Monday, 21 August 2017

Fiesta del Chorizo Seco

Comodoro Py is 45km north-east from us and every year holds the Dried Chorizo Festival.  It’s a mixture of traditional dance demonstrations, horse riding competitions, dried chorizo competition and market stalls.  We were lucky to be given a lift with Jamie and Lucy as there’s no public transport out to Comodoro Py.

The horse riding competition is a hundred metre track where riders weave in and out of markers twice then sprint to the finish line.  Penalties are given if you knock one of the barrels over.  The starting line is a furrow gouged in the ground and the more the horses compete the more excited the become and the harder it is to have both horses stand close to the starting line.  Through a series of heats, the race is eventually down to the final two.  One of the horses was having troubles lining up for the race and two handlers tried to corral it into position using their bodies.  Then they grabbed the horse’s ear to try and control it and finally they applied a twitch to the horse’s upper lip.  A twitch looks like a nut cracker.  This was uncomfortable for us to watch so we can't imagine how the horse felt.  Our friends told us that it’s more conducive to walk both horses around until they are in a similar position for starting the race.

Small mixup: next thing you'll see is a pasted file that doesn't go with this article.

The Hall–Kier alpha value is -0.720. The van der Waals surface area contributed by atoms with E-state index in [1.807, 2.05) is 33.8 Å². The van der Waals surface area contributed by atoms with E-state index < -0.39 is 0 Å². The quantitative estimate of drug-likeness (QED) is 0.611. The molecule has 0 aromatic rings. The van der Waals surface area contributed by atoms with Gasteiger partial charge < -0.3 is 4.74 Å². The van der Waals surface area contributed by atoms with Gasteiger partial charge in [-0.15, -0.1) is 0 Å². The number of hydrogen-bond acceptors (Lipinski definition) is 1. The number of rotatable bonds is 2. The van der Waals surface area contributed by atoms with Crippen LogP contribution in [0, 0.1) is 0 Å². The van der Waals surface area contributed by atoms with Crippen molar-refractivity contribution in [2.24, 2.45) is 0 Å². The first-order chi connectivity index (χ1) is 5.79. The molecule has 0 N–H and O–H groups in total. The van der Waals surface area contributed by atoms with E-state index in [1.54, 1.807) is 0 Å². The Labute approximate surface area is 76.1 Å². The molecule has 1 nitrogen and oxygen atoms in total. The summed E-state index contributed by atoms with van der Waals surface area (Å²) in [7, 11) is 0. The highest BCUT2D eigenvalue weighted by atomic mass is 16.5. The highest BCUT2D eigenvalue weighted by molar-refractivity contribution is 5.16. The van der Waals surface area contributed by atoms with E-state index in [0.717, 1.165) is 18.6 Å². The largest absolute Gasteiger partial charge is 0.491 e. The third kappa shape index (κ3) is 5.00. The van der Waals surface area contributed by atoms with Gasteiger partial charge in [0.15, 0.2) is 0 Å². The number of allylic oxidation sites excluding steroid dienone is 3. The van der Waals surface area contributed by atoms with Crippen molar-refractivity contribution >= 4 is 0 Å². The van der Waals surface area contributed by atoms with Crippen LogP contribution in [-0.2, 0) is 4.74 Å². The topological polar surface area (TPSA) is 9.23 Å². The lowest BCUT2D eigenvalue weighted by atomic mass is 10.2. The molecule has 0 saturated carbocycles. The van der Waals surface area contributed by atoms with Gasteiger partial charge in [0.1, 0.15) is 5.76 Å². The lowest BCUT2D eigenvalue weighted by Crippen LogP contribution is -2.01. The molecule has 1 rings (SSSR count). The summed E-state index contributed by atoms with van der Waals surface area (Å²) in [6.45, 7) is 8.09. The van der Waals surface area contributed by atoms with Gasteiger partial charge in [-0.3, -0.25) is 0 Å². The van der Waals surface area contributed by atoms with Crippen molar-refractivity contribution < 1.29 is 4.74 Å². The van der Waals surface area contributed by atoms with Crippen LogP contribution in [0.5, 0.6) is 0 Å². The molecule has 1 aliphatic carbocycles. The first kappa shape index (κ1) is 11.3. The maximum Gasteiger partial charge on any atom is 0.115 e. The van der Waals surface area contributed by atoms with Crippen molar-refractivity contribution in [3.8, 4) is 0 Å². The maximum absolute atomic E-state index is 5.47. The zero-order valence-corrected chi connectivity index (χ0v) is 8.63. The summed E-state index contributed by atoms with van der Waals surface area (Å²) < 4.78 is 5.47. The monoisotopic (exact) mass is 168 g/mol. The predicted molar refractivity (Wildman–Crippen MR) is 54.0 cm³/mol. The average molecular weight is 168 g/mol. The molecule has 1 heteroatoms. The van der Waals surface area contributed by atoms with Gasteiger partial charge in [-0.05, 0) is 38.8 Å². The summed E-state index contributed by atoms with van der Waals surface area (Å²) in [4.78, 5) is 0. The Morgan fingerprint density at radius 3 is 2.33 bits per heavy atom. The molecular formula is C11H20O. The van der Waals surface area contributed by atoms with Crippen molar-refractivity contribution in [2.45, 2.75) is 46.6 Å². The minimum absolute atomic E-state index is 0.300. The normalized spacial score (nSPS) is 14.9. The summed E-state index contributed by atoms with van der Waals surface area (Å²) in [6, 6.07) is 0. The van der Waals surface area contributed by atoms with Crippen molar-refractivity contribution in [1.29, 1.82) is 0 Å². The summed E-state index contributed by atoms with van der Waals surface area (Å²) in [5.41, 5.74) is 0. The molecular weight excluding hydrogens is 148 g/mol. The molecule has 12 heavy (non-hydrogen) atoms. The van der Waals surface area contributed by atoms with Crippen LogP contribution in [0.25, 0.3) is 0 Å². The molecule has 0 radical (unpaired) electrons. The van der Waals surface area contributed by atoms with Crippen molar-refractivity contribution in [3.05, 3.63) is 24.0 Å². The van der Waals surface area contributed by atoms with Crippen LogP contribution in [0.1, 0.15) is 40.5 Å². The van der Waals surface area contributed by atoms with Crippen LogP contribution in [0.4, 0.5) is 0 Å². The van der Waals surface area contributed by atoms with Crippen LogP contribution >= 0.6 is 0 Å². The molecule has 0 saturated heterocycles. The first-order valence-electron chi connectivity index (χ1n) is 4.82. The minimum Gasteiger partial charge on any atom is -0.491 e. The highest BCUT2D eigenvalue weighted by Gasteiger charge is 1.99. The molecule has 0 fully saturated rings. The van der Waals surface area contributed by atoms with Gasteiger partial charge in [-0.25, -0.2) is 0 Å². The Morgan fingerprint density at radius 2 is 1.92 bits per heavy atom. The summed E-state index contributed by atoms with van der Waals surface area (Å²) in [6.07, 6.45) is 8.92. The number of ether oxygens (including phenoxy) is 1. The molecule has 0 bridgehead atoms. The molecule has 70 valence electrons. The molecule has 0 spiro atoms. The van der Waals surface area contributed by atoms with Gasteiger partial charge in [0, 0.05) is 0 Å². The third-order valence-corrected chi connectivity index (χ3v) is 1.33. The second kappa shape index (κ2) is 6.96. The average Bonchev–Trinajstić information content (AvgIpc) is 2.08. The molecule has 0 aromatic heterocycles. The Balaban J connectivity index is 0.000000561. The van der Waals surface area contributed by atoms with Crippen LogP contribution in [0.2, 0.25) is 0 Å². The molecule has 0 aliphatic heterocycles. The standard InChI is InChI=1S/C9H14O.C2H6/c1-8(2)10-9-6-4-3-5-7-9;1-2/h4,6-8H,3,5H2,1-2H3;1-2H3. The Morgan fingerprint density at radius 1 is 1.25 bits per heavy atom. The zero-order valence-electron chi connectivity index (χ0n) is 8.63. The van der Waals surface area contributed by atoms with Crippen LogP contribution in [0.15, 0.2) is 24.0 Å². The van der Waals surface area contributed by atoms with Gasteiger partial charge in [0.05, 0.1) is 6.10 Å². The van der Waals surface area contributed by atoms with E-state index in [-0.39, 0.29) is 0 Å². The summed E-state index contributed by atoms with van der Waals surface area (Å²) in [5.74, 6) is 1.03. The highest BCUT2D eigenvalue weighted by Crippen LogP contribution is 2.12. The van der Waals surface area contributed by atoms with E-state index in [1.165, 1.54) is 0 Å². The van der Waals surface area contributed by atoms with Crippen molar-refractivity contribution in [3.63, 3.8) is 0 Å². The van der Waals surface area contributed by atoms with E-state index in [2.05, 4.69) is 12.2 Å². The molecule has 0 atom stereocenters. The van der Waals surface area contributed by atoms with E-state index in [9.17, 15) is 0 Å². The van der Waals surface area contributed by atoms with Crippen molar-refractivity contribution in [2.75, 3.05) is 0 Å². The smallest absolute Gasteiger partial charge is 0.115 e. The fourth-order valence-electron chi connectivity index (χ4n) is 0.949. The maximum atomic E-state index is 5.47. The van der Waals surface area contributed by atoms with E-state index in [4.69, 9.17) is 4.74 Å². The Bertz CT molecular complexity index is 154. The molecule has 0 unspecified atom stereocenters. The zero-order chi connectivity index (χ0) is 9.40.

The town centre was closed to traffic and a giant asado was set up to cook endless amounts of chorri pan, beef and pork.  There was one line to pay for the meal and a second line to pick up the food with tickets from the first line.  Talluah and I used our separate DNA to be in two places at once.  I lined up to pay and she lined up to collect the meal.  Once I paid I gave her the tickets for the food.  While she was waiting in line she explained to some people where you had to go to pay and how we were doing it.  They liked the idea and followed our method.

As we were leaving a procession of vintage tractors was preparing to join a parade from a farm shed by driving about 500 metres along a road that had cars parked bumper to bumper on either side.  The final tractor to leave was a combine harvester with a blade on the front that, to the untrained eye, looked too wide for the street.  However, the desire to join in the parade caused some spatial reasoning blindness.  At the very first car the tractor driver realised that he wasn’t going to fit.  I think the driver deduced that the fault wasn’t that his blade was too wide but the cars were parked to close.  A group of men tried to manhandle the cars out of the way.  One down, 264 more to go until the showgrounds.  We left before we saw what they planned to do with the truck parked on the street.

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